We have seen each other through many faces, phases, places and lives…not to mention various hats and corsets. Whether leaving for the house for dinner or the grocery store, we continue to ask each other “Who are you going as tonight?” There’s Country Gentleman and Woodland Fairy, Monday Night Bowler and YoginiTini, Mickey Mouse Man and Bag Lady, The Professor and Mary Ann.  The odd pairings seem to be endless.  It’s great fun.

Also in August, I turned 40.   My wonderful family made it the best birthday ever!  The party was dubbed “The Redneck Shindig” and featured Slip’N Slides, Italian cream cake, a million baby crickets, and family members trying to one-up each other’s tales about the fires I’ve started in their homes and wrecks I’ve had in their cars.  Good times. Thank you, dear family, for loving me in spite of the havoc I have wrecked in your lives.  I love you and your terrible singing and zany presence.

Forty is fabulous!

Forty is fabulous!

 

One of the highlights in September was a six-hour kayaking trip on the Wolf River. Things were going great until I rounded the bend to enter Ghost River. At that very instant Nature got all up in my business. Plant life reached out to caress me in a creepy-uncle sort of way and two big spiders – one fat and hairy and one little-bodied with long skittering legs – leaped simultaneously and aggressively into my kayak.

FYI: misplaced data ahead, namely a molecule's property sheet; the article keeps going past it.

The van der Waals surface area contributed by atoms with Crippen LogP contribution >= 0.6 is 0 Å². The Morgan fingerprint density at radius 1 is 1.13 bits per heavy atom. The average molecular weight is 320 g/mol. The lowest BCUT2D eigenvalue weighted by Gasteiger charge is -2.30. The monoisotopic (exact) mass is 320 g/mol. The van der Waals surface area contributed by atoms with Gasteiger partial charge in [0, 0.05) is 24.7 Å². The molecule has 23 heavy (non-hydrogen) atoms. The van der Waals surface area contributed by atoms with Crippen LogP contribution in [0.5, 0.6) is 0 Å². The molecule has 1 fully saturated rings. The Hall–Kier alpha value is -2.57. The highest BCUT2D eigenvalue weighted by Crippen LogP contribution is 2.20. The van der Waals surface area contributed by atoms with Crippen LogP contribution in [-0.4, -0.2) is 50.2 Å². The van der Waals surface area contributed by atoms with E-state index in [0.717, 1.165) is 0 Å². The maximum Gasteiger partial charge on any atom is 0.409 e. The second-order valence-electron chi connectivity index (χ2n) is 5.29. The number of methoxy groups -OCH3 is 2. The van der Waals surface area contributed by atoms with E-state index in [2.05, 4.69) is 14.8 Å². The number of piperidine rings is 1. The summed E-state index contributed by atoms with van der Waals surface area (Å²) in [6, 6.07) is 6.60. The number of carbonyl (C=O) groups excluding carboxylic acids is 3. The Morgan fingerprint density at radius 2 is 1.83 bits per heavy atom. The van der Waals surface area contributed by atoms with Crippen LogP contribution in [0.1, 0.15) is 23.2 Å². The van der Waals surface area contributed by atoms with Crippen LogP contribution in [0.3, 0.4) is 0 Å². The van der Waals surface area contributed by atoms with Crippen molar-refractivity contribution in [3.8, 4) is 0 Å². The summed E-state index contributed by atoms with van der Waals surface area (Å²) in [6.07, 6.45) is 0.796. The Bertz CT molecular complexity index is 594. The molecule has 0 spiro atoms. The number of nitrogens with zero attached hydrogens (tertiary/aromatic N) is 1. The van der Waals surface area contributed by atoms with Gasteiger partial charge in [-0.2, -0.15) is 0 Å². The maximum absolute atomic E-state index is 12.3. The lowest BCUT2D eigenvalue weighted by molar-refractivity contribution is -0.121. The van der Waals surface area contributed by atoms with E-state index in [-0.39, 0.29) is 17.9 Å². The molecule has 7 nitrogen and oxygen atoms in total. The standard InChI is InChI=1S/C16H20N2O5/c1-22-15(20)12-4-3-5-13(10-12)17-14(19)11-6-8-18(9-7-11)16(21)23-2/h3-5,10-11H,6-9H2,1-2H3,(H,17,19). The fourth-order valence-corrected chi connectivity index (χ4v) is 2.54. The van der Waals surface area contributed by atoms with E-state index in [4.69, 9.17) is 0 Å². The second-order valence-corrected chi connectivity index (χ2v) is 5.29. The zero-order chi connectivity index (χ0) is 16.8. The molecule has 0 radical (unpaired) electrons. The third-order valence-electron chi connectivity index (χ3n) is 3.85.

Before I go on, I want you to know I can appreciate spiders when they spin their string art and sit around calmly eating less superior bugs. In fact, I appreciate them so much I take pictures and wax poetic about them (see Centered Scribe Spinning, Spinning ) I can even appreciate momma spiders when I disturb their peace with my weed pulling and they take off running with their egg sac full of future spiders.

a mama carrying her silver orb

See? I know this spider and her progeny. We coexist peacefully on the farm!